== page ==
The style was refreshingly journalistic, as opposed to profuse academic footnotes; and every chapter opened with an engrossing scene-setter. Really a good read, especially as it completed some gaps in my knowledge base. I was up on the Punic Wars, but Alexandria filled in the history leading up to, and after, that period. Good selection!

    I was amused by John’s comments of one attendee being turned off by modern Alexandria and another a fan. I went there mid-70’s with a small team designing a rural health program. Three guys stayed in an international hotel in the city, and were equally turned off. One other and I headed to King Farouq’s former palace, just outside of town, and had a ball: exquisite surroundings (the Mediterranean actually flowed under my balcony, a great setting for breakfast), almost no other visitors save for a dance floor with band. Fascinating collection of gem stones and other trappings of royalty there. And, on an off-day for our project, I did have opportunity to visit Cavafy’s former home; thanks to a very learned native that worked with us.

    I also got an inside view of the Egyptian army, and am not surprised – merely distressed – now by their current coup.

    I read Durrell’s Quartet many years ago. It not only reflects Roshomon, as John commented; it also engages the fourth dimension that was a topic of conversation about that time, as non-scientists began to comprehend Einstein and his cohorts. Durrell’s first three volumes provide a three-dimensional interpretation of simultaneous events; the fourth, or time dimension, unifies those impressions through an observer’s reflections several years later.

  3. Another view from a member who could not get to the meeting:

    I feel the book and, possibly to a greater extent, the group is becoming anti-catholic. The book is a story telling book with an attempt to hold things together with Alexandria. There was no documentation to document the authors' sources

    The book and, possibly to a greater extent, the group is drifting to anti Catholic. The problem with poorly documented story telling is the tendency to promote lies. Those who do not track back your facts to real sources are likely to be telling lies. It is also necessary to check the current validity of arguments.

    The treatment of Copernicus was quite bad. First, his relationship to Alexandria is quite weak and book discussion the Catholic Church in this context objectionable. The Church did oppose his heliocentric theory of the universe. As with American entertainment executives getting along with the Nazis, we do have to ask whether that was to be expected or is surprising. Here we have the prior example of

    Aristarchus as presented in the book. His theory was suppressed as apparently were his works and largely forgotten. The works of Copernicus were available and discussed despite there being a central authority to oppose them that was lacking in the ancient world. The medieval church was more open to ideas than the ancient world. Additionally, Copernicus was wrong on all counts. The universe is not heliocentric (contrary to the authors claim, though it is also not geocentric) and the number of epicycles needed to accurately represent the planetary orbits is meaningless in light of modern science.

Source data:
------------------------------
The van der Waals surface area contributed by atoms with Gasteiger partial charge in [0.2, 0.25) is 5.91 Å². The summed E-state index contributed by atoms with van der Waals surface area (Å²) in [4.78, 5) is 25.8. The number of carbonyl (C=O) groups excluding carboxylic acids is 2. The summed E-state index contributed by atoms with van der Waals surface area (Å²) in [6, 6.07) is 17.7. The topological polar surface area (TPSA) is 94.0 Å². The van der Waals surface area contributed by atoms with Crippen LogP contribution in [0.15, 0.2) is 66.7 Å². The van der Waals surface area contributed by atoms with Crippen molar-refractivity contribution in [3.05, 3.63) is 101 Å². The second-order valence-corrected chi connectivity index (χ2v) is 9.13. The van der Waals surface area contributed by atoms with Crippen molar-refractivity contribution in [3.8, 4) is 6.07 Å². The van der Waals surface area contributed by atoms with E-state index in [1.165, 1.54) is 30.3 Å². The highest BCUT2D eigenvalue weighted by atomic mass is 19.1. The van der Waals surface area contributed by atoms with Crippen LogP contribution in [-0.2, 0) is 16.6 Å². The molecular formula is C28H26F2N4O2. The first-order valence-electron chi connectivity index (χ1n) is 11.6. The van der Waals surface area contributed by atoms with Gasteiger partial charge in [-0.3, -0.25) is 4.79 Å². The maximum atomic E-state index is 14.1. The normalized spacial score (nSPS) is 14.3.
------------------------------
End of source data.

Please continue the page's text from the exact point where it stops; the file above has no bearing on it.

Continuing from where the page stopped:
Another issue is the treatment of Columbus. I do not know that Ferdinand and Isabella thought that the world was round, but it was well known to educated Europeans. The work of Eratosthenes was not suppressed. Due to lack of knowledge of units, it is difficult to know the accuracy of various models. Columbus was way off. He appears to have thought the circumference was about 16000 miles and that the Far East was about 5/6 of the way around by going East (1/5 the distance to go West). These figures were rejected by the court's advisers. The circumference is actually about 26000 miles and the Far East is about 1/3 to 2/5 of the way around. Columbus was eventually thrown into jail as a fraud and continued to claim he had reached the East until he died. Columbus was delusional and the books treatment of the incident false.

    There are also serious problems with story of Hypatia. The museum and library had ceased to be important and general centers of learning well before that time (medical learning remained in Egypt). Though some authors consider her martyrdom the end of antiquity, it is controversial. However the real issues here are different. The first, as with Copernicus above, is what was to be expected. The Church was to take over the old pagan shrines (as it was now the official religon of the empire) but the state left the church to enforce that on its own. Raising a mob and turning it loose was the traditional way to handle such matters as the book covered with earlier antisemitic and anti-christian mobs. The second problem is the description of the church involved as Catholic. The term is claimed by historical Christian Churches but in popular use means the Roman Catholic Church. The Alexandrian Church is normally referred to a the Coptic Orthodox
    Church of Alexandria and split from the Roman Catholic and Greek Orthodox Churches after the Council of Chalcedon (the issue is called Christology). There are also other christian churches in Egypt, but this is the main one.

    There is no substitute for tracking sources and good storytellers (which the authors are) need to be accountable for both the veracity of their stories and their selection. Lies and insulting stories that have little relevance to the topic are disturbing.